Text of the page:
This project is a part of our shared program with Western Water And Sanitation Forum (WEWASAFO). Our team is pleased to directly share the below report (edited for clarity, as needed).
Welcome to the School
Friends School Chegulo Primary was established in the year 1936 by the Friends Church, its sponsor. It is located in Chegulo Village, Mahusi sub-location, Chegulo location, Butali Chegulo Ward, Malava Sub-County, Kakamega County.
The school has both day and boarding sections that were established in the year 2010, which have a total population of 586 pupils. 315 of these are boys, 271 are girls. There is a special needs department which serves 33 boys and 23 girls, and an early childhood development department (ECD). The ECD has a total population of 70 pupils, 39 of which are boys and 31 girls. All departments combined, this puts the total student population at 792 students. The school employs 15 teachers, out of which 11 are employed by the Teachers Service Commission (TSC), while four are PTA employees. There are six support staff: two watchmen, two cooks, one bursar and one matron who cater for the boarding students.
(Editor’s Note: While this many people may have access on any given day, realistically a single water source can only support a population of 350-500 people. This school would be a good candidate for a second project in the future so adequate water is available. To learn more, click here.)
Being an agricultural region, most community members engage in sugarcane farming while the students are in school. The numerous plantations make for good scenery when viewed from the hilltops. Men tend to focus on their farms, and women focus on domestic chores such as fetching water from springs, washing, and cooking.
Students waste approximately an hour each school day to get water. The school has an electric borehole which is expensive for the school to maintain. They have to keep up on paying the electricity bill, which makes it unreliable. Even when the pump is working, it can barely serve the growing population of boarding students. Most of the time, pupils have to wait for a long time in line to fetch water. When the wait is too long, students sometimes return home and fetch water from there. Sometimes they get water from dirty, contaminated sources which affect students with waterborne complications like typhoid, diarrhea, and stomachaches. Thus, the rate of absenteeism is high.
Students carry their own jerrycans for water, and once they arrive at school, it is poured into larger plastic containers. These larger containers are not covered, and often have dry leaves and garbage floating in them.
The school has a total of 15 VIP (ventilation improved pit) latrines and one urinal, out of which two are reserved for teachers, six for boys, and seven for girls. Some of these lack doors, giving students no privacy! The latrines are not enough for the school population and results in pupils wasting a lot of time queuing during break. Four other doors were condemned because they are in such poor condition.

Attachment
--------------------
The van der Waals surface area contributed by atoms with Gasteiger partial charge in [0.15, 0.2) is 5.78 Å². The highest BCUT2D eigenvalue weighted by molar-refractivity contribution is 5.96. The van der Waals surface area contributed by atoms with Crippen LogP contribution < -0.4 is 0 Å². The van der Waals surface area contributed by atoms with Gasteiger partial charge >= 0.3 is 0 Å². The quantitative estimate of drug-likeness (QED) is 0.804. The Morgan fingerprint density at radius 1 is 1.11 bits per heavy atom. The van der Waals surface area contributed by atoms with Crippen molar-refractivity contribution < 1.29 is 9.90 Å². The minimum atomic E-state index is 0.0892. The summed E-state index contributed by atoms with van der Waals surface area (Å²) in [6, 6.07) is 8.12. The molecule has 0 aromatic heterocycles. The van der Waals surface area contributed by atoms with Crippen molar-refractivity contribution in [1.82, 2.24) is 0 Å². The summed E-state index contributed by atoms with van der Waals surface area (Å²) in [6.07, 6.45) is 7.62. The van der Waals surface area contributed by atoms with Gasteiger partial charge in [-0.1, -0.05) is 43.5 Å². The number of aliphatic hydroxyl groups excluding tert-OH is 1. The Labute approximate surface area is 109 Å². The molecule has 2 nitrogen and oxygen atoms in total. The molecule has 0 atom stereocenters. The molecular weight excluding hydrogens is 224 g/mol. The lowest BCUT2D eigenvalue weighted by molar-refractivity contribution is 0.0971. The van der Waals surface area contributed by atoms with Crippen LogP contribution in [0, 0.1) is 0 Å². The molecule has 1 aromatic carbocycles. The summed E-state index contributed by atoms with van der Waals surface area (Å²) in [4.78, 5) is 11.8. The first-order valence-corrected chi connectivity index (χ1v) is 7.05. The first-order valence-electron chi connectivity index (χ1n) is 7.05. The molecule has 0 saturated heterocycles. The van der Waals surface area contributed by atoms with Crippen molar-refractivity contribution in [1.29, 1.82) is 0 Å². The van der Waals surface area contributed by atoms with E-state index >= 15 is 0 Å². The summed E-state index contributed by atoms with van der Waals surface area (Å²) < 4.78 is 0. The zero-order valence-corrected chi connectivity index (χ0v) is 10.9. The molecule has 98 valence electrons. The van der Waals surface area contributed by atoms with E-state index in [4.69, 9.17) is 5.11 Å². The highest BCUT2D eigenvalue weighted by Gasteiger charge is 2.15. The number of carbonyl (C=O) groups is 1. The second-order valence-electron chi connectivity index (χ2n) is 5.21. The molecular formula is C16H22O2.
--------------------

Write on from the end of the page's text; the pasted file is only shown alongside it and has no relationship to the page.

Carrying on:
There is one improvised hand-washing facility intended for teachers' use, but nothing for students to use. This has heightened the transmission risk of diarrhea diseases. The pupils who live on school grounds are most affected because of the poor sanitation facilities. This includes bathing rooms, which are made of poles and iron sheets with no doors or roofs.
There isn't enough water to keep facilities clean, and there's no structure in place for maintenance. Students and teachers lack hygiene and sanitation knowledge in general! Caroline, a teacher at the school, says, "We have a big problem with water and sanitation facilities in our school, especially with the increasing number of enrollment within our boarding section who require water to wash, bathe and clean their dormitories. We have a big problem with the way we handle hygiene issues in our institution, and we need to be enlightened on issues to do with sanitation and hygiene."
Plans: Hygiene and Sanitation Training
Training will be held for two days. The facilitator will use PHAST (participatory hygiene and sanitation transformation), ABCD (asset-based community development), CTC (child to child), lectures, group discussions, and handouts to teach health topics and ways to promote good practices within the school. The CTC method will prepare students to lead other students into healthy habits, as well as kickstart a CTC club for the school. This CTC club will oversee the new facilities and make sure they are kept clean and in working condition.
Plans: Rainwater Catchment Tank and VIP Latrines
The school community is willing to contribute the local materials to be used in the construction of a 30,000-liter water catchment tank and additional VIP latrines. These new facilities will go a long way in reducing the rate of waterborne diseases among pupils and teachers. In the meantime, the school has agreed to start treating drinking water in order to immediately reduce waterborne disease.